Visitors tend to live in harmony with snakes inside the groves (sarpakaavu). Dileepkumar, who frequently visited sarpakaavu in Kerala since childhood, said that if people spotted snakes, they would not touch the creatures, leaving them to slither around the groves freely.
V.C. Balakrishnan, who has also grown up in Kerala, had on some occasions, encountered snakes in the sarpakaavu. “I will just wait for them to pass by,” he said.
Serpent god worship and the role of taboos
At the heart of the conservation of snakes in the groves lie taboos, which are essentially an interplay of devotion and fear, according to U. Prashanth Ballullaya, co-author of the study and a doctoral student at the Central University of Kerala. Local communities believe that their ancestors created the sarpakaavus to provide shelter to snakes, he said, adding that snakes, especially cobras, were considered divine.
Fear also plays a prominent role. Harming snakes is a sin, Ballulaya gleaned from the surveys. If anyone harms snakes inside the groves, they will be cursed and more snakes will emerge, said some visitors. One of the repercussions of killing snakes according to traditional beliefs is that the family could be deprived of progeny and hence there is a cultural practice of worshipping the habitats of snakes among communities in the Western Ghats, explained T.V. Ramachandra, professor at the Indian Institute of Science (IISc), Bengaluru. “Later, gradual transitions to worshiping idols with snake inscriptions happened and eventually, temples with concrete structures replaced these,” he said.
Shonil Bhagwat, professor at the Open University, United Kingdom, said “a ‘healthy’ fear of wild animals is good because that discourages people from going to parts of sacred groves, naturally creating ‘no go’ areas.” He believes that “these so-called ‘fences of fear’ can help protect biodiversity within sacred groves by simply keeping people out of the groves, or at least some parts of the groves.”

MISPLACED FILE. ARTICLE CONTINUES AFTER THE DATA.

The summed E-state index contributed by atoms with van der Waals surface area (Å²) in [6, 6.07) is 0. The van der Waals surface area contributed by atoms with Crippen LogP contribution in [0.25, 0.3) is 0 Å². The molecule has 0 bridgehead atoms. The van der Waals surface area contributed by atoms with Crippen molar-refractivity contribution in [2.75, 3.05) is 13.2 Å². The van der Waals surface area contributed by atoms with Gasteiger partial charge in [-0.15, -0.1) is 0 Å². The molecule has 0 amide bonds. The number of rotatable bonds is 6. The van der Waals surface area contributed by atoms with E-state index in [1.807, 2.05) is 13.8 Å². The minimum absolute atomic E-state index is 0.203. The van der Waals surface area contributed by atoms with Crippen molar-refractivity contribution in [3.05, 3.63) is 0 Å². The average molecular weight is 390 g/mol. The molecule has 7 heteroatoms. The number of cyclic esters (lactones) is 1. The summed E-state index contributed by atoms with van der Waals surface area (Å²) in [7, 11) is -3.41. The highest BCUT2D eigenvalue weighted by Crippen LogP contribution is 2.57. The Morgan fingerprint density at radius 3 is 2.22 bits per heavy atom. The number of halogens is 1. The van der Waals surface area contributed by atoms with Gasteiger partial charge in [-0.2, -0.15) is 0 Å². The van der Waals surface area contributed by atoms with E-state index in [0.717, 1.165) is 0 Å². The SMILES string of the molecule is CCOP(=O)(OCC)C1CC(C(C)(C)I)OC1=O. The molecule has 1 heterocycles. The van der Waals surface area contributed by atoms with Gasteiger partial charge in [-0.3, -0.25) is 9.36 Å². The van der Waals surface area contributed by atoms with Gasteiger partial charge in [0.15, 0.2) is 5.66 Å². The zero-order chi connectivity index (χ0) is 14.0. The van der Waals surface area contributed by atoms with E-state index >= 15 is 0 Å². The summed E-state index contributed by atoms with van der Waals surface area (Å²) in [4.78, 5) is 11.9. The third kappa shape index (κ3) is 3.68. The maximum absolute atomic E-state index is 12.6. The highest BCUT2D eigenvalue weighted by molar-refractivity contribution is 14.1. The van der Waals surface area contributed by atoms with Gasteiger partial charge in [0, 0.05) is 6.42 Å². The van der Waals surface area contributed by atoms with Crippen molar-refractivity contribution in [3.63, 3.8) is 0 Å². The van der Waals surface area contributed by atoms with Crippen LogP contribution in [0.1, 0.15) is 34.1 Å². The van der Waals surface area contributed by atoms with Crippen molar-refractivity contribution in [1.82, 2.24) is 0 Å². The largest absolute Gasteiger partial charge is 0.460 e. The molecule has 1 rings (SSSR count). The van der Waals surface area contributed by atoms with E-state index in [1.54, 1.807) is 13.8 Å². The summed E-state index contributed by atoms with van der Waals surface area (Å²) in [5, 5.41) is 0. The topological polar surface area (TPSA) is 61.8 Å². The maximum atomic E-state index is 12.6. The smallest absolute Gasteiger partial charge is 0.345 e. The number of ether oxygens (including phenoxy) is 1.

Communities in the rural highlands of the Western Ghats in Kodagu and adjoining urban lowlands in Kasaragod were surveyed and the results were published in 2019. Researchers found that both urban and rural communities did not abuse the groves by cutting trees, dumping waste, hunting small animals, taking soil and foliage, and damaging termite mounds. And those with nāga deities, who are not only highly revered but also feared, were rarely abused.
The protection of snakes was extended to other taxa as well. Palatty Allesh Sinu, assistant professor at the Central University of Kerala and co-author of the community perception study was surprised to learn that “even taking a leaf from the sacred groves is considered a taboo or abuse of the land.” Believers told him that “the organic matter is food for insects, which is food for frogs and snakes!” Because of this snake-centric food chain, Sinu and his team were forbidden from collecting insects from the groves.
Rural communities had stronger cultural and religious beliefs than their urban counterparts, who valued groves also for their environmental benefits. Although the reasons for this are difficult to answer, said Sinu, one farmer told him “our agriculture, economy and lives are bound to these forests around us … When there was no access to a temple, these forests and local deities living inside the forest were the resort for us. When the upper castes have direct access to Gods, the backward caste people did not have.”
Erosion of beliefs